Sigma additivity

Sigma additivity

In mathematics, additivity and sigma additivity of a function defined on subsets of a given set are abstractions of the intuitive properties of size (length, area, volume) of a set.


Additive (or finitely additive) set functions

Let μ be a function defined on an algebra of sets \scriptstyle\mathcal{A} with values in [−∞, +∞] (see the extended real number line). The function μ is called additive if, whenever A and B are disjoint sets in \scriptstyle\mathcal{A}, one has

 \mu(A \cup B) = \mu(A) + \mu(B) .

(A consequence of this is that an additive function cannot take both −∞ and +∞ as values, for the expression ∞ − ∞ is undefined.)

One can prove by mathematical induction that an additive function satisfies

\mu\left(\bigcup_{n=1}^N A_n\right)=\sum_{n=1}^N \mu(A_n)

for any A_1,A_2,\dots,A_N disjoint sets in \scriptstyle\mathcal{A}.

σ-additive set functions

Suppose \scriptstyle\mathcal{A} is a σ-algebra. If for any sequence A_1,A_2,\dots,A_k,\dots of disjoint sets in \scriptstyle\mathcal{A} one has

 \mu\left(\bigcup_{n=1}^\infty A_n\right) = \sum_{n=1}^\infty \mu(A_n),

we say that μ is countably additive or σ-additive.

Any σ-additive function is additive but not vice-versa, as shown below.


Basic properties

Useful properties of an additive function μ include the following:

  1. μ(∅) = 0.
  2. If μ is non-negative and AB, then μ(A) ≤ μ(B).
  3. If AB, then μ(B - A) = μ(B) - μ(A).
  4. Given A and B, μ(AB) + μ(AB) = μ(A) + μ(B).


An example of a σ-additive function is the function μ defined over the power set of the real numbers, such that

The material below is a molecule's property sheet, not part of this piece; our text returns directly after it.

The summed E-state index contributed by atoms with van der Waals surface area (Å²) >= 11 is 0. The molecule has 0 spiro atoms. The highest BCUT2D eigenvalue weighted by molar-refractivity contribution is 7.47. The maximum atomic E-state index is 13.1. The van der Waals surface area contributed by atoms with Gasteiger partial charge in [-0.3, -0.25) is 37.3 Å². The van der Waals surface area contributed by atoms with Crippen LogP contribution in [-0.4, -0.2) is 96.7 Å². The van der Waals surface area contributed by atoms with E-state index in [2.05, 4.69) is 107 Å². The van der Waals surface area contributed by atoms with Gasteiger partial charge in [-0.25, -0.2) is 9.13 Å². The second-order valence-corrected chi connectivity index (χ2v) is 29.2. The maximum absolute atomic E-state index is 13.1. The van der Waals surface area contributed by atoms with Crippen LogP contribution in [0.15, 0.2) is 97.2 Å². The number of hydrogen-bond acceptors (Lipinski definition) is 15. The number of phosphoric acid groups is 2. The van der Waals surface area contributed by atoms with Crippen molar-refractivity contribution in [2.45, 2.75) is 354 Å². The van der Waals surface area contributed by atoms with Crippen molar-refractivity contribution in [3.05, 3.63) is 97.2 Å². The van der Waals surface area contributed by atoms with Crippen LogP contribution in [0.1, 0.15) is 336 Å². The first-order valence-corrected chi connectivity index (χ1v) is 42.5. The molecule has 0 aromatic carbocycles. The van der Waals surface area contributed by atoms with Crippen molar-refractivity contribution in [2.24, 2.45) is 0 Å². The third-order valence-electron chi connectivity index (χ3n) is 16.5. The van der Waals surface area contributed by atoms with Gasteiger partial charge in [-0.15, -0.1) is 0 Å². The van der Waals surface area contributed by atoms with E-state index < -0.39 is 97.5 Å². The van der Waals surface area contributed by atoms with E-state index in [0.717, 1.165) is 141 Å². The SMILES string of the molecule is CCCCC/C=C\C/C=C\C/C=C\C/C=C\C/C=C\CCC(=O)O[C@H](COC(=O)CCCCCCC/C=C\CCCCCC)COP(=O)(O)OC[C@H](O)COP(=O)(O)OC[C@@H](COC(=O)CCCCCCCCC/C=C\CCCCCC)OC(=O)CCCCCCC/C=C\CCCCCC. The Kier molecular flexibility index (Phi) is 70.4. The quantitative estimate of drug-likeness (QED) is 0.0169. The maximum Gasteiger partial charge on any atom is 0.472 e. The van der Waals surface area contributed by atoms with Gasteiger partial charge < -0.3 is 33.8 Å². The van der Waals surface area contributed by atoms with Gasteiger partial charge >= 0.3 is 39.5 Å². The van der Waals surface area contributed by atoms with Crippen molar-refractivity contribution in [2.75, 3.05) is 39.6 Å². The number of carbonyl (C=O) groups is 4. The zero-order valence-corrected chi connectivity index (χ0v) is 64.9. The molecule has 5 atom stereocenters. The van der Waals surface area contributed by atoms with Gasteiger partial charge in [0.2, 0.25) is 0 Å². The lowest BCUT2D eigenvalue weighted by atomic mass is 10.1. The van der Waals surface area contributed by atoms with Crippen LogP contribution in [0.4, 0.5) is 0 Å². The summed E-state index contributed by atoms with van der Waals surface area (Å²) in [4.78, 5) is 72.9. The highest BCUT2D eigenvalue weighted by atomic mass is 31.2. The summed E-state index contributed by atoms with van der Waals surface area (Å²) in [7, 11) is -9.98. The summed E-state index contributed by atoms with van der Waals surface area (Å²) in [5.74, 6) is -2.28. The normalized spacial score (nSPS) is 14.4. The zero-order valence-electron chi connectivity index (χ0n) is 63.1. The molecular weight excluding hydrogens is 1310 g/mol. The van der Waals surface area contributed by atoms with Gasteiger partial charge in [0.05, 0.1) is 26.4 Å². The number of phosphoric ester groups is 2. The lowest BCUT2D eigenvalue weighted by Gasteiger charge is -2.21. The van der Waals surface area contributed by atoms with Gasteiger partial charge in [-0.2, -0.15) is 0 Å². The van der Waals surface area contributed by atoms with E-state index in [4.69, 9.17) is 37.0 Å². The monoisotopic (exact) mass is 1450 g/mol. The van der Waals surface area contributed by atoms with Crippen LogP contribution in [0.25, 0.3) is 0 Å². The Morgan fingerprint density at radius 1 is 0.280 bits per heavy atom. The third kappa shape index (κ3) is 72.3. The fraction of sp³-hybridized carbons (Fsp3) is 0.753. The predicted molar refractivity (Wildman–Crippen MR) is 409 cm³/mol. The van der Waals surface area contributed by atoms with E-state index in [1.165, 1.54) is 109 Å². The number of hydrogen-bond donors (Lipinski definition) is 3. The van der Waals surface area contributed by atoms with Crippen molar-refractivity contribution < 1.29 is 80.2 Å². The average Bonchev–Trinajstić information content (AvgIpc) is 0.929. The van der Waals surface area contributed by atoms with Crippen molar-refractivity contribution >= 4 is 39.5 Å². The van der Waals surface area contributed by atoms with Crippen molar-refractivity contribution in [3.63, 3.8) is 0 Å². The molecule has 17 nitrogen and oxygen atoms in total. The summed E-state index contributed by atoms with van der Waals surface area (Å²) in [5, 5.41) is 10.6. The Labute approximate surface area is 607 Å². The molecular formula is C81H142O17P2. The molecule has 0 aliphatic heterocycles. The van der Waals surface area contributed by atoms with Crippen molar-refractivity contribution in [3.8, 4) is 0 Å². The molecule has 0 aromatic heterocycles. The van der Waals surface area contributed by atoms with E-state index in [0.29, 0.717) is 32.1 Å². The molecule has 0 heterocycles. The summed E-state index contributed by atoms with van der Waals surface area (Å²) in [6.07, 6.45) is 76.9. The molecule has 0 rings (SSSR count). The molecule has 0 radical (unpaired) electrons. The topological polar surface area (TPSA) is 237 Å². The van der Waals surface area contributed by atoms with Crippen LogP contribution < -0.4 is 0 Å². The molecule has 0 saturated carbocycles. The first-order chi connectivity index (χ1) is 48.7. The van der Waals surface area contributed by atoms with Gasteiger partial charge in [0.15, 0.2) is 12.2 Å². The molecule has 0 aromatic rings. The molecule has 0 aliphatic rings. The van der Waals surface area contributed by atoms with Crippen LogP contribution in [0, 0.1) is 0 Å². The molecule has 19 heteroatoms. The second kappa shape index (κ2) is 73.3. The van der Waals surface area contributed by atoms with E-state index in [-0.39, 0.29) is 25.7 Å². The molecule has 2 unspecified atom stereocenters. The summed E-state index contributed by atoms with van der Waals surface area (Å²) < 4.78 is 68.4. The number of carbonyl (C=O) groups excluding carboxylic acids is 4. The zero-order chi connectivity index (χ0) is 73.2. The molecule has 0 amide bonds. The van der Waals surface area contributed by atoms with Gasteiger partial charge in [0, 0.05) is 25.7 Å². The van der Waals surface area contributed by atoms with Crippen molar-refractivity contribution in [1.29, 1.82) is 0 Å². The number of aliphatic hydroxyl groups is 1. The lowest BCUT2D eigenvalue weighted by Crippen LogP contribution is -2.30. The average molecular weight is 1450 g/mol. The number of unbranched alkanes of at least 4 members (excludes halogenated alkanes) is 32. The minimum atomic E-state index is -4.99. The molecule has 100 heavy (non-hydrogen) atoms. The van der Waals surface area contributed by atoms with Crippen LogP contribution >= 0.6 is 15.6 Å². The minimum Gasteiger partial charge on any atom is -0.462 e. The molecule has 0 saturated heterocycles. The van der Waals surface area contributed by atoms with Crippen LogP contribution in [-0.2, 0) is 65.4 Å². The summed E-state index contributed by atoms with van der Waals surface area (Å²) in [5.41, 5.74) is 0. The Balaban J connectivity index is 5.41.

\mu (A)= \begin{cases} 1 & \mbox{ if } 0 \in A \\ 
                               0 & \mbox{ if } 0 \notin A.

If A_1,A_2,\dots,A_k,\dots is a sequence of disjoint sets of real numbers, then either none of the sets contains 0, or precisely one of them does. In either case the equality

 \mu\left(\bigcup_{n=1}^\infty A_n\right) = \sum_{n=1}^\infty \mu(A_n)


See measure and signed measure for more examples of σ-additive functions.

An example of an additive function which is not σ-additive is obtained by considering μ, defined over the power set of the real numbers by the slightly modified formula

 \mu (A)= \begin{cases} \infty & \mbox { if } 0 \in \bar A \\ 
                               0 & \mbox { if } 0 \notin \bar A

where the bar denotes the closure of a set.

One can check that this function is additive by using the property that the closure of a finite union of sets is the union of the closures of the sets, and looking at the cases when 0 is in the closure of any of those sets or not. That this function is not σ-additive follows by considering the sequence of disjoint sets

A_n=\left[\frac {1}{n+1},\,  \frac{1}{n}\right)

for n=1, 2, 3, ... The union of these sets is the interval (0, 1) whose closure is [0, 1] and μ applied to the union is then infinity, while μ applied to any of the individual sets is zero, so the sum of μ(An) is also zero, which proves the counterexample.


One may define additive functions with values in any additive monoid (for example any group or more commonly a vector space). For sigma-additivity, one needs in addition that the concept of limit of a sequence be defined on that set. For example, spectral measures are sigma-additive functions with values in a Banach algebra. Another example, also from quantum mechanics, is the positive operator-valued measure.

See also

This article incorporates material from additive on PlanetMath, which is licensed under the Creative Commons Attribution/Share-Alike License.

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